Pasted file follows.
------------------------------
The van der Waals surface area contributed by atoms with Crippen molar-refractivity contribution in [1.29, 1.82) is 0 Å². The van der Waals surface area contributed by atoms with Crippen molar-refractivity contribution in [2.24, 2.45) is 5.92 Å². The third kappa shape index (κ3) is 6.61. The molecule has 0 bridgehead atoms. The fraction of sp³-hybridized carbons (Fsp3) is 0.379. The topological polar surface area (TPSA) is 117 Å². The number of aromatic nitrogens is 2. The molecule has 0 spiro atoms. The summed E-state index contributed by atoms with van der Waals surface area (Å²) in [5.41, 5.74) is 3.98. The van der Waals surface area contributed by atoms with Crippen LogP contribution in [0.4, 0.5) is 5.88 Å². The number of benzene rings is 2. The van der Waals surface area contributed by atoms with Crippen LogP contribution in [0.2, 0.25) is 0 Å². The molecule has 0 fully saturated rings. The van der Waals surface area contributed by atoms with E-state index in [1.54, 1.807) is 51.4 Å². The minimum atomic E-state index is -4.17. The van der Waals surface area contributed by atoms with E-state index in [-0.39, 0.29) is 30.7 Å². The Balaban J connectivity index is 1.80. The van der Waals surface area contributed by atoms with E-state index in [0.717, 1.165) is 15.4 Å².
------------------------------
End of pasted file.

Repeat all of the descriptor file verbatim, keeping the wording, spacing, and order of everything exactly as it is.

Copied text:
The van der Waals surface area contributed by atoms with Crippen molar-refractivity contribution in [1.29, 1.82) is 0 Å². The van der Waals surface area contributed by atoms with Crippen molar-refractivity contribution in [2.24, 2.45) is 5.92 Å². The third kappa shape index (κ3) is 6.61. The molecule has 0 bridgehead atoms. The fraction of sp³-hybridized carbons (Fsp3) is 0.379. The topological polar surface area (TPSA) is 117 Å². The number of aromatic nitrogens is 2. The molecule has 0 spiro atoms. The summed E-state index contributed by atoms with van der Waals surface area (Å²) in [5.41, 5.74) is 3.98. The van der Waals surface area contributed by atoms with Crippen LogP contribution in [0.4, 0.5) is 5.88 Å². The number of benzene rings is 2. The van der Waals surface area contributed by atoms with Crippen LogP contribution in [0.2, 0.25) is 0 Å². The molecule has 0 fully saturated rings. The van der Waals surface area contributed by atoms with E-state index in [1.54, 1.807) is 51.4 Å². The minimum atomic E-state index is -4.17. The van der Waals surface area contributed by atoms with E-state index in [-0.39, 0.29) is 30.7 Å². The Balaban J connectivity index is 1.80. The van der Waals surface area contributed by atoms with E-state index in [0.717, 1.165) is 15.4 Å².